A new UN report that blames Pakistan’s security establishment for failing to stop the assassination of former Pakistani prime minister Benazir Bhutto paves the way for a “proper police investigation” into her killing, an aide to her widower — now the country’s president — said yesterday.
Bhutto was killed in a Dec. 27, 2007, gun and suicide-bomb attack as she was leaving a rally in the garrison town of Rawalpindi, where she was campaigning to return her Pakistan People’s Party to power in parliamentary elections. There had previously been an attempt on her life when she returned to Pakistan 10 weeks earlier after eight-and-a-half years in self-imposed exile.
The three-member UN panel said her death could have been prevented if the government under former Pakistani president Pervez Musharraf, the Punjab province government and the Rawalpindi District Police had taken adequate measures “to respond to the extraordinary, fresh and urgent security risks that they knew she faced.”
It also found that the investigation into her death was severely hampered by intelligence agencies and other government officials, “which impeded an unfettered search for the truth.”
Chile’s UN Ambassador Heraldo Munoz, who chaired the three-member commission, told a news conference that “we don’t make a judgment” on whether the failure to provide adequate security was deliberate.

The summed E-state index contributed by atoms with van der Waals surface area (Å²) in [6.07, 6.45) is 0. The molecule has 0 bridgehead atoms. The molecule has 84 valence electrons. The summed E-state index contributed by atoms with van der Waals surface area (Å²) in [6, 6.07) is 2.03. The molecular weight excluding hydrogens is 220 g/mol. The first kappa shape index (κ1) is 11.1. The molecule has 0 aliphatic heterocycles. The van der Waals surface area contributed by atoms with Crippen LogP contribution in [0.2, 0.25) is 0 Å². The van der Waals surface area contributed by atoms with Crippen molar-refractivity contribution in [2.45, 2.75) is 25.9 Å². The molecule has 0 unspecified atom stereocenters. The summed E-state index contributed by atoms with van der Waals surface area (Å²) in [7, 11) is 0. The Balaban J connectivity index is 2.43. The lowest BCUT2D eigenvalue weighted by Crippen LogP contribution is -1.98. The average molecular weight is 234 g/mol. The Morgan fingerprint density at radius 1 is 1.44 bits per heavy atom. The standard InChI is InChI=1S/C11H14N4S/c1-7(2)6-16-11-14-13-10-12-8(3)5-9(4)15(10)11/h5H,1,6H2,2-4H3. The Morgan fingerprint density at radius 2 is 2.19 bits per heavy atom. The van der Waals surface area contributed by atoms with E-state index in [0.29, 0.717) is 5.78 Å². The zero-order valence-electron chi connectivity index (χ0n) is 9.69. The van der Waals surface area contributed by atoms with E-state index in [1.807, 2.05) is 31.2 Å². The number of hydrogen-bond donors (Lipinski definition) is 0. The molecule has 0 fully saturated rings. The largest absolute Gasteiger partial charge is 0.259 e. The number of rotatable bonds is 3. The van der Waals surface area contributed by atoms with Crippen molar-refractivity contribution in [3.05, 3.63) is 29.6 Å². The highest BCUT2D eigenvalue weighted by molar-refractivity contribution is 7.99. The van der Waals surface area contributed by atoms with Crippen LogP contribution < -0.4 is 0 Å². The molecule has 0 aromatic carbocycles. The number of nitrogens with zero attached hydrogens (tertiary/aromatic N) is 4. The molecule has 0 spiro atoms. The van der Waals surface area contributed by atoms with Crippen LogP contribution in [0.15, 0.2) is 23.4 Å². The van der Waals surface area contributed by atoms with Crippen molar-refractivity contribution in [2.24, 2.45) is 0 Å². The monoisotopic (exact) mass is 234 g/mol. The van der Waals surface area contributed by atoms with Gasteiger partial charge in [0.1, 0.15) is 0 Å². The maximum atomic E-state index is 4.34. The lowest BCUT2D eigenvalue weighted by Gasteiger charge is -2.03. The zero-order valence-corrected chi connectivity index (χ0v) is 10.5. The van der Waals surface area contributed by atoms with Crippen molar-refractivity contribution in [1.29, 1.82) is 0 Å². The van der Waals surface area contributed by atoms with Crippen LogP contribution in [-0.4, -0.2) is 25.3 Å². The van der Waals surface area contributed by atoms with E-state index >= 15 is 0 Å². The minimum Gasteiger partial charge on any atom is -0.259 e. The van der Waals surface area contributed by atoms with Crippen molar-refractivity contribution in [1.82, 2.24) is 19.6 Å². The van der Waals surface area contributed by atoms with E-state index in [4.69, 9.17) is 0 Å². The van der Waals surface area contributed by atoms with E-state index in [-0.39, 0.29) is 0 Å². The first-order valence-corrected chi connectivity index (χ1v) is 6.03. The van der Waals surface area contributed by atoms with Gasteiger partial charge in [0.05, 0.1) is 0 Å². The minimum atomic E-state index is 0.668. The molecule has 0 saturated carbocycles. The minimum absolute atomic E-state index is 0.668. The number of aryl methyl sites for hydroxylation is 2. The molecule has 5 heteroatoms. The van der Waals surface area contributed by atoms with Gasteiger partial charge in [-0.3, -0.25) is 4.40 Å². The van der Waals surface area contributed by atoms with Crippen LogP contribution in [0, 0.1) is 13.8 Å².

The report was hailed by Pakistani officials, including aides to Pakistani President Asif Ali Zardari, Bhutto’s widower. Presidential spokesman Farhatullah Babar said the report backed up the People’s Party’s belief that Musharraf or his allies were responsible for Bhutto’s death.
The government was expected to issue a detailed reaction about the report later yesterday, but Farahnaz Ispahani, another Zardari aide, said “the report will pave the way for a proper police investigation and possible penal proceedings.”
Musharraf’s government blamed Baitullah Mehsud, a Pakistani militant commander with reported links to al-Qaeda. Officials at the US CIA also said Mehsud was the chief suspect.
The commission said Musharraf’s government, though fully aware and tracking threats against Bhutto, did little more than pass them on to her and to provincial authorities and did not take action to neutralize them or ensure “that the security provided was commensurate with the threats.”
Bhutto’s party provided extra security, but the arrangements “lacked leadership and were inadequate and poorly executed,” it said.
“The Rawalpindi District Police’s actions and omissions in the immediate aftermath of the assassination of Ms Bhutto, including the hosing down of the crime scene and failure to collect and preserve evidence, inflicted irreparable damage to the investigation,” the commission said.
The decision to not conduct an autopsy made it impossible to determine a precise cause of death, it said.
It said the investigation “lacked direction, was ineffective and suffered from a lack of commitment to identify and bring all of the perpetrators to justice.”
While Bhutto was killed by a 15-and-a-half-year-old suicide bomber, “no one believes that this boy acted alone,” it said.
“Ms Bhutto faced threats from a number of sources,” the commission said. “These included al-Qaeda, the Taliban, local jihadi groups and potentially from elements in the Pakistani establishment.”